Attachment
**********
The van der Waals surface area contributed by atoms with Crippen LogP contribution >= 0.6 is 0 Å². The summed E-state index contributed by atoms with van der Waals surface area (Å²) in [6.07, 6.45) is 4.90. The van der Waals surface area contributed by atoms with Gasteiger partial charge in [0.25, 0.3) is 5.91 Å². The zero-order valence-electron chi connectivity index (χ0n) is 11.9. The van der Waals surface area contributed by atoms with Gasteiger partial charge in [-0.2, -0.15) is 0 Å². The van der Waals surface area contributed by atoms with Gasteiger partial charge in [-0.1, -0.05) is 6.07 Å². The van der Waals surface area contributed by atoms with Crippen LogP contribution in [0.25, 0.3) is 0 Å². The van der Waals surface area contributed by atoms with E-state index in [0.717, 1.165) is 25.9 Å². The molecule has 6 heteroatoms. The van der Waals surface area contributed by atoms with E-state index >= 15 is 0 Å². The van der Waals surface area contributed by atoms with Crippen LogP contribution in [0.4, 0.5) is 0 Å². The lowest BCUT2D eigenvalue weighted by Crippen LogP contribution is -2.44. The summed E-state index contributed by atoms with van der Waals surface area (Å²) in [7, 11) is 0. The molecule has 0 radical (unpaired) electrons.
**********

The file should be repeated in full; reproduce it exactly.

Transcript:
The van der Waals surface area contributed by atoms with Crippen LogP contribution >= 0.6 is 0 Å². The summed E-state index contributed by atoms with van der Waals surface area (Å²) in [6.07, 6.45) is 4.90. The van der Waals surface area contributed by atoms with Gasteiger partial charge in [0.25, 0.3) is 5.91 Å². The zero-order valence-electron chi connectivity index (χ0n) is 11.9. The van der Waals surface area contributed by atoms with Gasteiger partial charge in [-0.2, -0.15) is 0 Å². The van der Waals surface area contributed by atoms with Gasteiger partial charge in [-0.1, -0.05) is 6.07 Å². The van der Waals surface area contributed by atoms with Crippen LogP contribution in [0.25, 0.3) is 0 Å². The van der Waals surface area contributed by atoms with E-state index in [0.717, 1.165) is 25.9 Å². The molecule has 6 heteroatoms. The van der Waals surface area contributed by atoms with E-state index >= 15 is 0 Å². The van der Waals surface area contributed by atoms with Crippen LogP contribution in [0.4, 0.5) is 0 Å². The lowest BCUT2D eigenvalue weighted by Crippen LogP contribution is -2.44. The summed E-state index contributed by atoms with van der Waals surface area (Å²) in [7, 11) is 0. The molecule has 0 radical (unpaired) electrons.